Designing Type - Cheng, Karen - Yale University Press
May 19, 2006
224 p., 8 1/2 x 11
70 b/w + 100 color diagrams
PB-with Flaps: $35.00 sc
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- Art and Architecture
One of the most essential tools of graphic design, typography influences the appearance of visual print materials perhaps more than any other component. This essential book explains the processes behind creating and designing type. Author Karen Cheng discusses issues of structure, optical compensation, and legibility, with special emphasis given to the often overlooked relationships between letters and shapes in font design.
The book is illustrated with numerous diagrams that demonstrate visual principles and letter construction, ranging from informal progress sketches to final type designs and diagrams. A wide range of classic and modern typefaces is analyzed, including those from many premier contemporary type foundries. Introductory essays and diagrams emphasize the history of type, the primary systems of typeface classification, the two main proportional systems for type, the parts of a letter, the effects of new technology on design methodology, the optical illusions that affect density and balance in letterforms, and the differences in form between basic serif typestyles. The book provides detailed guidelines for creating serif and sans serif letters, numbers, punctuation, and accents.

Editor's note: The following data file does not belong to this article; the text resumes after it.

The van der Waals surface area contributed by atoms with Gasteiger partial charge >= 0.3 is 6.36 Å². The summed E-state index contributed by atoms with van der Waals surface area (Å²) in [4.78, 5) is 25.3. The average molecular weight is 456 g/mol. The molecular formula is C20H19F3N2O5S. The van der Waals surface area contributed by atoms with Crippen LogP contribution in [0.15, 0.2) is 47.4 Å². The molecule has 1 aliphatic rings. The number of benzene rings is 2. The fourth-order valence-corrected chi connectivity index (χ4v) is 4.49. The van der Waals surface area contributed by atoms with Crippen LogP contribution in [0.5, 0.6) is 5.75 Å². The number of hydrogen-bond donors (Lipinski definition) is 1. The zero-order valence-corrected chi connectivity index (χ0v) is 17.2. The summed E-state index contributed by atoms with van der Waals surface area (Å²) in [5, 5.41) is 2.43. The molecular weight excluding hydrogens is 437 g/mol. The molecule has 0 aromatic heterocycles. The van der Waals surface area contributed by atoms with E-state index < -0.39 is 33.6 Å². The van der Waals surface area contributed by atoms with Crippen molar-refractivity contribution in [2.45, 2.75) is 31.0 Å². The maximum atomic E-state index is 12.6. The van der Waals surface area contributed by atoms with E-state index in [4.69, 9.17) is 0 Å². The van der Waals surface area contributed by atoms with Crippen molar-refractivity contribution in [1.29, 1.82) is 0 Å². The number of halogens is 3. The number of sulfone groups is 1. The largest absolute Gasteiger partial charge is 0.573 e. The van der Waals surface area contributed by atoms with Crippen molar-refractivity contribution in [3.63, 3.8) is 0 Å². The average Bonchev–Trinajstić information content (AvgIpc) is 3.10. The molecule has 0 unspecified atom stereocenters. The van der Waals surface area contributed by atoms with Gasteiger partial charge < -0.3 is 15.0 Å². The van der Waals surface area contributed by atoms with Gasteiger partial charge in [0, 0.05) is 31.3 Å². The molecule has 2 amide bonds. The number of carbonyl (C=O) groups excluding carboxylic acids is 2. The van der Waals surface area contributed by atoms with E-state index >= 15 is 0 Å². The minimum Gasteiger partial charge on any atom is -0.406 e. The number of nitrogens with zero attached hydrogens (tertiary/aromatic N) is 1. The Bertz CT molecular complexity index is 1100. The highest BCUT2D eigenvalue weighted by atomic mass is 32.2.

As design clients increasingly call for original and custom typefaces, Designing Type is a superb reference for both students and professional graphic designers.
Karen Cheng is a graphic designer and associate professor in the visual communications program at the University of Washington, Seattle.
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